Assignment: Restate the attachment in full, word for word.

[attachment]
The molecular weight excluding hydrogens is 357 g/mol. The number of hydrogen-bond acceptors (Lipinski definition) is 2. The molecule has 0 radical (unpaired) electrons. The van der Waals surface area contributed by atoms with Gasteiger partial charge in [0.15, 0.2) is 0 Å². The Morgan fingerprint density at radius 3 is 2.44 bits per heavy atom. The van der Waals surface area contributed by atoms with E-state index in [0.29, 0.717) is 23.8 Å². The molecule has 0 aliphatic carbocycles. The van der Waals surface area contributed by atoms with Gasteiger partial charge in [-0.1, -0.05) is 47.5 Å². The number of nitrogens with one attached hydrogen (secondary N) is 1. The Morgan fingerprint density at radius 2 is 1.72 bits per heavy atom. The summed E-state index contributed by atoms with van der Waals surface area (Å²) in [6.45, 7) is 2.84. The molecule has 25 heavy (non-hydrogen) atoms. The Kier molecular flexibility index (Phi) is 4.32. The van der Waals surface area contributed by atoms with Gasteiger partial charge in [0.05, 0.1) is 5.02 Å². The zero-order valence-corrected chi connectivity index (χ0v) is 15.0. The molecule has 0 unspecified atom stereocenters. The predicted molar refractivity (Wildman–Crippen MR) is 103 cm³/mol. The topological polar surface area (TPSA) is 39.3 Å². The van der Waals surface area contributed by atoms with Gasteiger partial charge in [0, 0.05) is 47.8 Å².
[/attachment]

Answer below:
The molecular weight excluding hydrogens is 357 g/mol. The number of hydrogen-bond acceptors (Lipinski definition) is 2. The molecule has 0 radical (unpaired) electrons. The van der Waals surface area contributed by atoms with Gasteiger partial charge in [0.15, 0.2) is 0 Å². The Morgan fingerprint density at radius 3 is 2.44 bits per heavy atom. The van der Waals surface area contributed by atoms with E-state index in [0.29, 0.717) is 23.8 Å². The molecule has 0 aliphatic carbocycles. The van der Waals surface area contributed by atoms with Gasteiger partial charge in [-0.1, -0.05) is 47.5 Å². The number of nitrogens with one attached hydrogen (secondary N) is 1. The Morgan fingerprint density at radius 2 is 1.72 bits per heavy atom. The summed E-state index contributed by atoms with van der Waals surface area (Å²) in [6.45, 7) is 2.84. The molecule has 25 heavy (non-hydrogen) atoms. The Kier molecular flexibility index (Phi) is 4.32. The van der Waals surface area contributed by atoms with Gasteiger partial charge in [0.05, 0.1) is 5.02 Å². The zero-order valence-corrected chi connectivity index (χ0v) is 15.0. The molecule has 0 unspecified atom stereocenters. The predicted molar refractivity (Wildman–Crippen MR) is 103 cm³/mol. The topological polar surface area (TPSA) is 39.3 Å². The van der Waals surface area contributed by atoms with Gasteiger partial charge in [0, 0.05) is 47.8 Å².